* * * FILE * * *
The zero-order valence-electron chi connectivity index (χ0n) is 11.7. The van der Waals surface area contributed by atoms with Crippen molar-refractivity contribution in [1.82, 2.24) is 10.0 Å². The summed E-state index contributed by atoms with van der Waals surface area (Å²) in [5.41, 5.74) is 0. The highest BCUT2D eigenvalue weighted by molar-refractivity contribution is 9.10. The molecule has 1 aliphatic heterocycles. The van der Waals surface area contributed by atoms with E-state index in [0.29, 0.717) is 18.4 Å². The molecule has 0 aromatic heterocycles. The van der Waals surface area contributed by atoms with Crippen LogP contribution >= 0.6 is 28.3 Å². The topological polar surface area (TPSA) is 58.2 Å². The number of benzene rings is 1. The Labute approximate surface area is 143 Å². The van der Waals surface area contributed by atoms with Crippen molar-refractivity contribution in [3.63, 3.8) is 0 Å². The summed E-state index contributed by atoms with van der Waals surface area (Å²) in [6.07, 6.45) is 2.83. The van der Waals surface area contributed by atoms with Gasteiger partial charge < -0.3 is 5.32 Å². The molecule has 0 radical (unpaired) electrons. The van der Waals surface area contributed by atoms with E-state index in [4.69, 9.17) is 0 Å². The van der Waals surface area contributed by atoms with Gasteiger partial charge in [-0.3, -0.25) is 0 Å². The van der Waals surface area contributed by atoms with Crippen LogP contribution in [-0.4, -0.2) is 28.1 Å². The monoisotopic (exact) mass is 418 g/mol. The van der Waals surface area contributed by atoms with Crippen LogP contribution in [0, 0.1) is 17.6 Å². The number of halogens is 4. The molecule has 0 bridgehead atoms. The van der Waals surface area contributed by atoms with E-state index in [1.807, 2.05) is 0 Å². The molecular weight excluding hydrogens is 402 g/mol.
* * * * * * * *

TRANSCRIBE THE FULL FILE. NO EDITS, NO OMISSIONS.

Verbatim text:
The zero-order valence-electron chi connectivity index (χ0n) is 11.7. The van der Waals surface area contributed by atoms with Crippen molar-refractivity contribution in [1.82, 2.24) is 10.0 Å². The summed E-state index contributed by atoms with van der Waals surface area (Å²) in [5.41, 5.74) is 0. The highest BCUT2D eigenvalue weighted by molar-refractivity contribution is 9.10. The molecule has 1 aliphatic heterocycles. The van der Waals surface area contributed by atoms with E-state index in [0.29, 0.717) is 18.4 Å². The molecule has 0 aromatic heterocycles. The van der Waals surface area contributed by atoms with Crippen LogP contribution >= 0.6 is 28.3 Å². The topological polar surface area (TPSA) is 58.2 Å². The number of benzene rings is 1. The Labute approximate surface area is 143 Å². The van der Waals surface area contributed by atoms with Crippen molar-refractivity contribution in [3.63, 3.8) is 0 Å². The summed E-state index contributed by atoms with van der Waals surface area (Å²) in [6.07, 6.45) is 2.83. The van der Waals surface area contributed by atoms with Gasteiger partial charge < -0.3 is 5.32 Å². The molecule has 0 radical (unpaired) electrons. The van der Waals surface area contributed by atoms with E-state index in [4.69, 9.17) is 0 Å². The van der Waals surface area contributed by atoms with Gasteiger partial charge in [-0.3, -0.25) is 0 Å². The van der Waals surface area contributed by atoms with Crippen LogP contribution in [-0.4, -0.2) is 28.1 Å². The monoisotopic (exact) mass is 418 g/mol. The van der Waals surface area contributed by atoms with Crippen LogP contribution in [0, 0.1) is 17.6 Å². The number of halogens is 4. The molecule has 0 bridgehead atoms. The van der Waals surface area contributed by atoms with E-state index in [1.807, 2.05) is 0 Å². The molecular weight excluding hydrogens is 402 g/mol.